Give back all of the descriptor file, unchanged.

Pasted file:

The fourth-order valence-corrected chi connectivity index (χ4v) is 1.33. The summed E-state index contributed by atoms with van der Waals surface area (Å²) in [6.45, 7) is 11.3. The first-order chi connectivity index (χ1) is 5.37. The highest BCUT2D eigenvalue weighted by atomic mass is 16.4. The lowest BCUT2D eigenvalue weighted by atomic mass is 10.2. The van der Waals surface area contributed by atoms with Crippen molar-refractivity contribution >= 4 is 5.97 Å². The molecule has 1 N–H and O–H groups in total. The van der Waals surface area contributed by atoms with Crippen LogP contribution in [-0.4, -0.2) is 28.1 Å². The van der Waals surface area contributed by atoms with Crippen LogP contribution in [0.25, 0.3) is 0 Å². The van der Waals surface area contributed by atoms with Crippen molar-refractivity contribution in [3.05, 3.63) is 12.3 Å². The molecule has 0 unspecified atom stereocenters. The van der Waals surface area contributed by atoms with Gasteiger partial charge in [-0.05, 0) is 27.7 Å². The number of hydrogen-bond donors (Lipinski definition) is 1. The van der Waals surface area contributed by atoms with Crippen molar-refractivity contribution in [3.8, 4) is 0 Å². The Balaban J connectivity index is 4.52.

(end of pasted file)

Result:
The fourth-order valence-corrected chi connectivity index (χ4v) is 1.33. The summed E-state index contributed by atoms with van der Waals surface area (Å²) in [6.45, 7) is 11.3. The first-order chi connectivity index (χ1) is 5.37. The highest BCUT2D eigenvalue weighted by atomic mass is 16.4. The lowest BCUT2D eigenvalue weighted by atomic mass is 10.2. The van der Waals surface area contributed by atoms with Crippen molar-refractivity contribution >= 4 is 5.97 Å². The molecule has 1 N–H and O–H groups in total. The van der Waals surface area contributed by atoms with Crippen LogP contribution in [-0.4, -0.2) is 28.1 Å². The van der Waals surface area contributed by atoms with Crippen LogP contribution in [0.25, 0.3) is 0 Å². The van der Waals surface area contributed by atoms with Crippen molar-refractivity contribution in [3.05, 3.63) is 12.3 Å². The molecule has 0 unspecified atom stereocenters. The van der Waals surface area contributed by atoms with Gasteiger partial charge in [-0.05, 0) is 27.7 Å². The number of hydrogen-bond donors (Lipinski definition) is 1. The van der Waals surface area contributed by atoms with Crippen molar-refractivity contribution in [3.8, 4) is 0 Å². The Balaban J connectivity index is 4.52.